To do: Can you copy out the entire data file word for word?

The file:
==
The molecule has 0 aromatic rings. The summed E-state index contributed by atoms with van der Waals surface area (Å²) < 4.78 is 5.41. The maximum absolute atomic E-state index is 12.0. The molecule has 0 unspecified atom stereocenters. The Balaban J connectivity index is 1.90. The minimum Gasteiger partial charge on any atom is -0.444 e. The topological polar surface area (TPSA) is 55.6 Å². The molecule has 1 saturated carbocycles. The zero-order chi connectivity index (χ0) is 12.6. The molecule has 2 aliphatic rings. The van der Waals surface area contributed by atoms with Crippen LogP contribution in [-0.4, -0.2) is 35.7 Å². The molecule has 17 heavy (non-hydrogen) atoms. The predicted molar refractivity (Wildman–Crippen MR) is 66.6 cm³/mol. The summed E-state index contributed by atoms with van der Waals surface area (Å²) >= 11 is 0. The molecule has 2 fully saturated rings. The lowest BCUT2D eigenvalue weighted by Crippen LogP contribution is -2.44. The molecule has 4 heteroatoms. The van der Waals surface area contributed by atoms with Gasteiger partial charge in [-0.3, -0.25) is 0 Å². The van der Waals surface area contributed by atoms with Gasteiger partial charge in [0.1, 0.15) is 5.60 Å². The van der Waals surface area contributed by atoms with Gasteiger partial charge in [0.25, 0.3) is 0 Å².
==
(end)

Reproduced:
The molecule has 0 aromatic rings. The summed E-state index contributed by atoms with van der Waals surface area (Å²) < 4.78 is 5.41. The maximum absolute atomic E-state index is 12.0. The molecule has 0 unspecified atom stereocenters. The Balaban J connectivity index is 1.90. The minimum Gasteiger partial charge on any atom is -0.444 e. The topological polar surface area (TPSA) is 55.6 Å². The molecule has 1 saturated carbocycles. The zero-order chi connectivity index (χ0) is 12.6. The molecule has 2 aliphatic rings. The van der Waals surface area contributed by atoms with Crippen LogP contribution in [-0.4, -0.2) is 35.7 Å². The molecule has 17 heavy (non-hydrogen) atoms. The predicted molar refractivity (Wildman–Crippen MR) is 66.6 cm³/mol. The summed E-state index contributed by atoms with van der Waals surface area (Å²) >= 11 is 0. The molecule has 2 fully saturated rings. The lowest BCUT2D eigenvalue weighted by Crippen LogP contribution is -2.44. The molecule has 4 heteroatoms. The van der Waals surface area contributed by atoms with Gasteiger partial charge in [-0.3, -0.25) is 0 Å². The van der Waals surface area contributed by atoms with Gasteiger partial charge in [0.1, 0.15) is 5.60 Å². The van der Waals surface area contributed by atoms with Gasteiger partial charge in [0.25, 0.3) is 0 Å².